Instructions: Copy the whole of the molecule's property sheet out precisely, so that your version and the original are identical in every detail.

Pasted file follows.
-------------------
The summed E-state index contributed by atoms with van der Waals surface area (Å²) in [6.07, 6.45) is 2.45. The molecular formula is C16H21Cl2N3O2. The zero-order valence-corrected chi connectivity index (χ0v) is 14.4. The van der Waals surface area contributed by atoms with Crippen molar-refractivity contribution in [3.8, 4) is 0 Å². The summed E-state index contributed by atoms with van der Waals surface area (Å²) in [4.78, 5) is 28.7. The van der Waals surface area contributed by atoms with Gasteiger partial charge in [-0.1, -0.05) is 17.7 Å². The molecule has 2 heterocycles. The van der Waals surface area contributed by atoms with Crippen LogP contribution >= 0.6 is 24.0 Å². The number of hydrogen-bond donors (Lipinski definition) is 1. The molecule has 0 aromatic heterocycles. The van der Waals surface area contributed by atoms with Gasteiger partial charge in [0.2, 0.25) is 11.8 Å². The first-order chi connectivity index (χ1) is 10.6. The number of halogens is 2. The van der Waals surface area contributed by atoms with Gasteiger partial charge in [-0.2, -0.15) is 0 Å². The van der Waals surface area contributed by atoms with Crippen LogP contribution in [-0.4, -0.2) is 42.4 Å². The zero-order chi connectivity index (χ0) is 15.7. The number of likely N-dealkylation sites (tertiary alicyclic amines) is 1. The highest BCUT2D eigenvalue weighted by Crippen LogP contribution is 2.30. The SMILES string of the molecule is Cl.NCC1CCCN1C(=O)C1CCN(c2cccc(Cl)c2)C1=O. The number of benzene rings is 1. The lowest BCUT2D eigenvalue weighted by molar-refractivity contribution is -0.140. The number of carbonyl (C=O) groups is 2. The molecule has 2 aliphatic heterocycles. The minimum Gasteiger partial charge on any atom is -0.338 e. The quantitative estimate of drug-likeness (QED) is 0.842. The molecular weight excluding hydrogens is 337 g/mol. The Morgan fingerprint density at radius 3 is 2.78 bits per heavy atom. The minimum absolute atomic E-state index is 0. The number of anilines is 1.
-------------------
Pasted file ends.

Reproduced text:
The summed E-state index contributed by atoms with van der Waals surface area (Å²) in [6.07, 6.45) is 2.45. The molecular formula is C16H21Cl2N3O2. The zero-order valence-corrected chi connectivity index (χ0v) is 14.4. The van der Waals surface area contributed by atoms with Crippen molar-refractivity contribution in [3.8, 4) is 0 Å². The summed E-state index contributed by atoms with van der Waals surface area (Å²) in [4.78, 5) is 28.7. The van der Waals surface area contributed by atoms with Gasteiger partial charge in [-0.1, -0.05) is 17.7 Å². The molecule has 2 heterocycles. The van der Waals surface area contributed by atoms with Crippen LogP contribution >= 0.6 is 24.0 Å². The number of hydrogen-bond donors (Lipinski definition) is 1. The molecule has 0 aromatic heterocycles. The van der Waals surface area contributed by atoms with Gasteiger partial charge in [0.2, 0.25) is 11.8 Å². The first-order chi connectivity index (χ1) is 10.6. The number of halogens is 2. The van der Waals surface area contributed by atoms with Gasteiger partial charge in [-0.2, -0.15) is 0 Å². The van der Waals surface area contributed by atoms with Crippen LogP contribution in [-0.4, -0.2) is 42.4 Å². The zero-order chi connectivity index (χ0) is 15.7. The number of likely N-dealkylation sites (tertiary alicyclic amines) is 1. The highest BCUT2D eigenvalue weighted by Crippen LogP contribution is 2.30. The SMILES string of the molecule is Cl.NCC1CCCN1C(=O)C1CCN(c2cccc(Cl)c2)C1=O. The number of benzene rings is 1. The lowest BCUT2D eigenvalue weighted by molar-refractivity contribution is -0.140. The number of carbonyl (C=O) groups is 2. The molecule has 2 aliphatic heterocycles. The minimum Gasteiger partial charge on any atom is -0.338 e. The quantitative estimate of drug-likeness (QED) is 0.842. The molecular weight excluding hydrogens is 337 g/mol. The Morgan fingerprint density at radius 3 is 2.78 bits per heavy atom. The minimum absolute atomic E-state index is 0. The number of anilines is 1.